Monday, August 11, 2008

getting comfortable


did anyone else see the article today on msn.com? i just went back to link to it but only came up with this one (which is very similar to the one i read today).

it's funny, because not too long ago i wrote about my struggles with my body image. after i blogged about it, though, it got to the point where i felt almost paralyzed if i had to get dressed to leave the house. i was fine as long as i was sitting at the computer (baggy linen pants, check. two tank tops to disguise my big baby belly, check.).

but one night, as i was trying to get ready to meet some girlfriends for dinner, i started panicking. nothing fit. in fact, even things i had worn after rhys was born were tight. so clearly there was a problem. and i felt horrible about myself. and the worst thing was that i cried all the way to my girls' night out (i was fine once i had a glass of sangria--it cures everything).

i really needed to get a grip on this. well, i told myself i was eating healthier and then overate. so i didn't gain any weight, but i didn't lose it either. finally, i saw pictures of myself at rick's birthday party (and also had issues with what to wear to it--and it was at MY HOUSE), and i told myself i would start working out and give south beach a try.

if you know me, you probably know i have a hard time sticking to anything. so i have done a modified version of phase 1 a couple of times now (read: i eat a cupcake here and there and maybe some toast one or two days), but it combined with the yoga have really improved how i feel about myself.

so that's what i was thinking about as i read this article today and thought about how much pressure really is on mothers to be thin, to look like they used to. heck, it's not even about being a mom; it's also about growing old. get botox! get laser surgery! in my darkest moments since baby #3 i have seriously thought "man if we had the money i would totally get a tummy tuck." but the bottom line is that it just takes time and effort and people encouraging us.

and the article i read points out that all the famous people we see splashed on all the tabloid covers who look concave after just giving birth (concave with huge boobs, how does that work?!) can afford round the clock care for their children while they go to the gym and they have chefs who prepare gourmet, 200-calorie meals. my 200-calorie meals consist of diet spreadable cheese and 2 lo-carb crackers. depressing.

i love the dove ads and what they have tried to do to improve the media's portrayal of what women should look like. but i wish someone would start a campaign like that for people who are mommas. not that we should give up, get lazy, not try. but with all the trials and hurdles and day-to-day grind we regular moms face, it's no wonder we are still trying to get back to "normal" even after a year (ok maybe you aren't but i definitely am!).

i had been thinking of doing a whole post about my secret exercise weapon, but maybe i'll just throw it in here. it makes me confident enough to wear shorter shorts (even though yes, i still have cellulite) and tank tops (even though yes, my arms still have granny flaps, but they ARE smaller than they were!). this yoga DVD has helped me several times. and this time, i don't know how much weight i've actually lost, but i swear it has at least shrunken my hips. and i don't know about you, but i struggle with "problem spots" all over the place, not the least of which are my hips! so hooray denise austin. (warning: i've tried lots of her other DVDs and they are cheesy and don't really work. another warning: my spouse runs from the room when i turn this on because denise scares him. to be honest, she scares me too. if you've done her videos you know what i'm talking about. but i tolerate her because the workout is so great!)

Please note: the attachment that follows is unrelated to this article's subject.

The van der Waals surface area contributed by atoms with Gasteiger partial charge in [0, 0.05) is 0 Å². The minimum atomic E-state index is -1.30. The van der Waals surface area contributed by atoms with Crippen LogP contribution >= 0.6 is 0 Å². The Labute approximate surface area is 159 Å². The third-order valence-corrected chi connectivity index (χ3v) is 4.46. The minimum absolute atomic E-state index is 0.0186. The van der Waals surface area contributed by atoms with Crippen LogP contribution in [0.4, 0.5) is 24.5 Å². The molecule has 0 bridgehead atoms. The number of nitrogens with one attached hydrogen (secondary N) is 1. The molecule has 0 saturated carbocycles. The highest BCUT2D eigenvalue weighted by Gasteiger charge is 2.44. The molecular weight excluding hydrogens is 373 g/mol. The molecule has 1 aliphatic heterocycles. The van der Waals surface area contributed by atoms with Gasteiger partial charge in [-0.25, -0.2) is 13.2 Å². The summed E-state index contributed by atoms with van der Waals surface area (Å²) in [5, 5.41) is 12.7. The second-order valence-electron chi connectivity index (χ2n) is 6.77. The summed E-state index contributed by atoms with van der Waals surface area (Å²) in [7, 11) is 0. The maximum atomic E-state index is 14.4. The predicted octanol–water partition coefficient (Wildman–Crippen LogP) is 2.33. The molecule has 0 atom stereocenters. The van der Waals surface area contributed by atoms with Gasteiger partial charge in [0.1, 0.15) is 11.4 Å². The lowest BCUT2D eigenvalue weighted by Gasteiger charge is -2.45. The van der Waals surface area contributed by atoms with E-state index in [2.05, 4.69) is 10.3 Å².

ok, so back to the point: i'm growing more comfortable in my own skin, in my own wrinkles, in my own age (and an impending birthday raises the number even higher...), in my own life, in my own time. and i'm glad other people are standing up and saying it's ridiculous to hold "normal" moms to the celebrity standard. any thoughts?

2 comments:

jen said...

It's ridiculous to hold anyone, even celebrities, to the celebrity standard. I know you think my body is great (grass is always greener babe) but I was told by a photographer when I weighed 15 pounds less than I do now (12 years ago) that I would have to lose another 20 if I was going to have any kind of modeling career. I laughed in his face (first about the modeling career, then about the thought of losing 20 pounds) and never looked back. That said, I have a body crisis every couple of months, and Eric runs for cover when it happens. He has tried to learn how to be helpful, and he succeeds every now and then, but its something every woman must learn to deal with and overcome as best we can. MORE POWER TO YA BABE!

Amelia Plum said...

It took me six years to get back to my pre-pregnancy weight and things don't look the way they used to. I was fortunate in that I only carried around an extra 12 pounds but the pressure on women and moms in particular is horrible. thanks for the link to the article. i think the most important thing about feeling comfortable in your own skin is losing the weight and getting fit for the right reasons, in order to feel better and treat your body well. It's too easy to make that a negative, at least for me, and get an eating disordered mindset about weight and body image.